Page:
He started the car and Fleetwood Mac FILLED the inside, causing the inner depth of the van to shudder, the beat resounding in our hearts, vibrating in our chests.  If it were any louder, it would be too loud.  It was just on the cusp.  Mom and me looked at each other, our eyes widened in shock before we dissolved into gut-busting silent giggles.  The driver rolled down the windows, the music filling the night air as we sped through the streets, other drivers peering over at us strangely.

We agreed this was a totally weird and utterly hilarious moment.

We found ourselves driving down La Ramblas so we spoke up and told the driver this was just fine, we could get out here.  He pulled over, screeching to a halt.  Mom and I tried our hardest to stifle our laughter as we got out of the car, her clutching my arm and finally letting loose her giggles as we walked away together down the bustling street, teaming with tourists, cafes, revelers, street artists and more.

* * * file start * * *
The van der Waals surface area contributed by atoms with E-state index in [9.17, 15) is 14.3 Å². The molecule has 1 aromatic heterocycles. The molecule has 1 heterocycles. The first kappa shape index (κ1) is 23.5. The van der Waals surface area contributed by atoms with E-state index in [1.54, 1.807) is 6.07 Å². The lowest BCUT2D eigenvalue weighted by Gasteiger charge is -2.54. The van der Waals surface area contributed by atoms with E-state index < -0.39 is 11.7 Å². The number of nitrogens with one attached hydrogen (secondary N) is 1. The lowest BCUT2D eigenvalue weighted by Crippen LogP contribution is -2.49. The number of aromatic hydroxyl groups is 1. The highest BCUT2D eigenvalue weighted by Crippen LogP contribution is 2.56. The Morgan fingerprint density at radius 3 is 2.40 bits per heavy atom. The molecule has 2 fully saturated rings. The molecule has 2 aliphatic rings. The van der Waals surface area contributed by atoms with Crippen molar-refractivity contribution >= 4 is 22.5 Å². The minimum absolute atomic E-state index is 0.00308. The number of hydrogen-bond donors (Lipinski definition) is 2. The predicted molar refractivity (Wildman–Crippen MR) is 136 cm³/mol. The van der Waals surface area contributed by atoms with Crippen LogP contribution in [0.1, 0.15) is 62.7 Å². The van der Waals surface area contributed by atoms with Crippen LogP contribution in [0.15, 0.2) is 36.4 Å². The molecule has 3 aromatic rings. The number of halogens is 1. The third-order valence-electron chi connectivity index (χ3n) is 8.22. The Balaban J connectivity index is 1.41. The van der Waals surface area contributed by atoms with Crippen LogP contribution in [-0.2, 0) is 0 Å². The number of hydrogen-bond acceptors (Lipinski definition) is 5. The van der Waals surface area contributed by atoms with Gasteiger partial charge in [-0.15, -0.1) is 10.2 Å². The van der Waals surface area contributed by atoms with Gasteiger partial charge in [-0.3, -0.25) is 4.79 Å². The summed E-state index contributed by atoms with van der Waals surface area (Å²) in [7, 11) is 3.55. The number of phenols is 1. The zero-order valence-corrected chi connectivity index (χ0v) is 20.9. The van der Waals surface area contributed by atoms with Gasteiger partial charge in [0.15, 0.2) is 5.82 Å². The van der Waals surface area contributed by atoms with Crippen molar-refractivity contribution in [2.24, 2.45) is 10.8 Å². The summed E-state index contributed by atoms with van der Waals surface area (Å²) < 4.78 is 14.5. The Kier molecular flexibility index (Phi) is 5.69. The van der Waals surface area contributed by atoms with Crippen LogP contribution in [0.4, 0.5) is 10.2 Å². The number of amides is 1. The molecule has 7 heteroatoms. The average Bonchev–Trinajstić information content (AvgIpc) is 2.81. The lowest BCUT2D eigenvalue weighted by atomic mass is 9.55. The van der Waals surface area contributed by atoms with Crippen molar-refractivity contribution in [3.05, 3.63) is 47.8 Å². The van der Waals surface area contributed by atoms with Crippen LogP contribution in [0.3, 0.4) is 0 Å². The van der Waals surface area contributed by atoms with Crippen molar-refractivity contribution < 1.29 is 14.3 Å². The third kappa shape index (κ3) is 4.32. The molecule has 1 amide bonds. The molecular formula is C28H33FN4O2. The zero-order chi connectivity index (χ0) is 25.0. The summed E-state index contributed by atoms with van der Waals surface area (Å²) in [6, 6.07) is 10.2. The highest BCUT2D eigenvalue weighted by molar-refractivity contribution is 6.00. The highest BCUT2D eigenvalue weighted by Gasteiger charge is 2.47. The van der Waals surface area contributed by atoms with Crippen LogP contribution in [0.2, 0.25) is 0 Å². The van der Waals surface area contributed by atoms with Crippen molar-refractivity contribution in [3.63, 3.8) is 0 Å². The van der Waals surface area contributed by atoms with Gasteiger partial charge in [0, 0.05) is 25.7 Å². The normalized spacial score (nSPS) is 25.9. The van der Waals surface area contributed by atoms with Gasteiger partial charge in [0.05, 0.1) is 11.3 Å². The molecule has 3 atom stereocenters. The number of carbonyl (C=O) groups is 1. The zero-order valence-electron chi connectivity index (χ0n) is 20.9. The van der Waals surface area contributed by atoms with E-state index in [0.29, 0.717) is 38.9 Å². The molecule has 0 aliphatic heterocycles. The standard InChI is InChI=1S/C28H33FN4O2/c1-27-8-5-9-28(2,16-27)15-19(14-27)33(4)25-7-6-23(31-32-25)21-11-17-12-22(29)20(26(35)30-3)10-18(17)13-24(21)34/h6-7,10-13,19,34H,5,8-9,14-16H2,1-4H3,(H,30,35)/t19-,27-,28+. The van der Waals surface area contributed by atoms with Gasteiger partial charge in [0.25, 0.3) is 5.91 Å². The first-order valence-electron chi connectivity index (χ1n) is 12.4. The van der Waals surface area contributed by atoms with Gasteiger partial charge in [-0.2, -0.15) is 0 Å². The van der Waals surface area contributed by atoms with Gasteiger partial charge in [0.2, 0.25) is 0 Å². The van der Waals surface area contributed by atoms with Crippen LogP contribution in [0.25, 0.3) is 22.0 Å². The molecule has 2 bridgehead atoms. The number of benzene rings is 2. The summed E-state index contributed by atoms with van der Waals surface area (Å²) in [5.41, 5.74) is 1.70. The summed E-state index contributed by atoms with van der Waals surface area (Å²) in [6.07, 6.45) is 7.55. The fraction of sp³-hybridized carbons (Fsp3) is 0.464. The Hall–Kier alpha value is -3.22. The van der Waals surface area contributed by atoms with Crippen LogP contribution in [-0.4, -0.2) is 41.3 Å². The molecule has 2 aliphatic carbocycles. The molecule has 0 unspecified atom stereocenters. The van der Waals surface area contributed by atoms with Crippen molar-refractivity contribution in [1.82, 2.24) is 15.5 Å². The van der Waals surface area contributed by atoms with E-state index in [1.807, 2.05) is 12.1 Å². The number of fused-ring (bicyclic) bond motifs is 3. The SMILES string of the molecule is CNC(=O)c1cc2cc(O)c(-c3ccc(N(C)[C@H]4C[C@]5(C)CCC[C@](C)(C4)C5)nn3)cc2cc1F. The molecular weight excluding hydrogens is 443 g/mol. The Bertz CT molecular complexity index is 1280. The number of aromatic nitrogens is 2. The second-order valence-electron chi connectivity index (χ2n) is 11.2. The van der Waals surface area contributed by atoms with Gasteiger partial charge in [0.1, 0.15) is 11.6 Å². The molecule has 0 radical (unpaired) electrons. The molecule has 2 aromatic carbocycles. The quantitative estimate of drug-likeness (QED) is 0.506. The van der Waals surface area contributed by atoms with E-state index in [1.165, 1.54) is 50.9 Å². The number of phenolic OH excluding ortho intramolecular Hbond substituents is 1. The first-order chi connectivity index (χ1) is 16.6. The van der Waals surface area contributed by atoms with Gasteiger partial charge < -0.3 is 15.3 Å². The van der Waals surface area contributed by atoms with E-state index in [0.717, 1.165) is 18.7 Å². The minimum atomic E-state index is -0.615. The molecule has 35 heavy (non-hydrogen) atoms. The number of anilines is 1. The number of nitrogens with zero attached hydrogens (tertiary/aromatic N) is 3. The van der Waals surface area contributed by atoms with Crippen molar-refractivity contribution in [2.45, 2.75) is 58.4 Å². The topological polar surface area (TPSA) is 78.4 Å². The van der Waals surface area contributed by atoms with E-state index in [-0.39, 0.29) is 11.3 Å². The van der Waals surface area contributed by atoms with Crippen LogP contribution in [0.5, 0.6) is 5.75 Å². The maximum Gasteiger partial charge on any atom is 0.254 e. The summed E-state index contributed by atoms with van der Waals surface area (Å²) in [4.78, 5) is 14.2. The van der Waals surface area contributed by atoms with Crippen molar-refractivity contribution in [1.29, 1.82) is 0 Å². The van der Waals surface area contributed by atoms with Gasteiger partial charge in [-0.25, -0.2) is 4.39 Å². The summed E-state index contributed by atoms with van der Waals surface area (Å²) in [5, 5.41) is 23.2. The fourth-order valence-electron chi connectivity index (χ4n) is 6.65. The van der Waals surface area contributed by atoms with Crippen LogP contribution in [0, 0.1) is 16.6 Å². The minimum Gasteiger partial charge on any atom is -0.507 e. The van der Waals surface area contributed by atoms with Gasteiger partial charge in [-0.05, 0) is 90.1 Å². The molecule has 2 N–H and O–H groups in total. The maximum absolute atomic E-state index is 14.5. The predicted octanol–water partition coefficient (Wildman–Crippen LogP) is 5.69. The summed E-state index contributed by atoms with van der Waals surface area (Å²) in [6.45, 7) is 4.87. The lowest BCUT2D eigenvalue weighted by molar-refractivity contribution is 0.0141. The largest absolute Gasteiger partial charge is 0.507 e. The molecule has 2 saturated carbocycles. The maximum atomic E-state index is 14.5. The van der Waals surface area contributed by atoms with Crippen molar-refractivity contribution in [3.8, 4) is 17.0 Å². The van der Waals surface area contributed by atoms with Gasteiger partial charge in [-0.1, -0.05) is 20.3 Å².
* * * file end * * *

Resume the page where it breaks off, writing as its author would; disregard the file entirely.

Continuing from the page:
We walked down the overly congested street for about 10 minutes before deciding to duck off down a side street towards Placa Reial.  And finally, we found it.

The square was small and in fact, very lovely (though personally, I find Piazza Navona in Rome and Old Town Square in Prague to be far lovelier).  It was very Spanish, charming, romantic.  On the way into the square, I had spotted an eye-catching bakery.  I told my Mom I wanted to head back and grab a slice of the decadent looking chocolate cake to-go and I would meet her back in the square in five.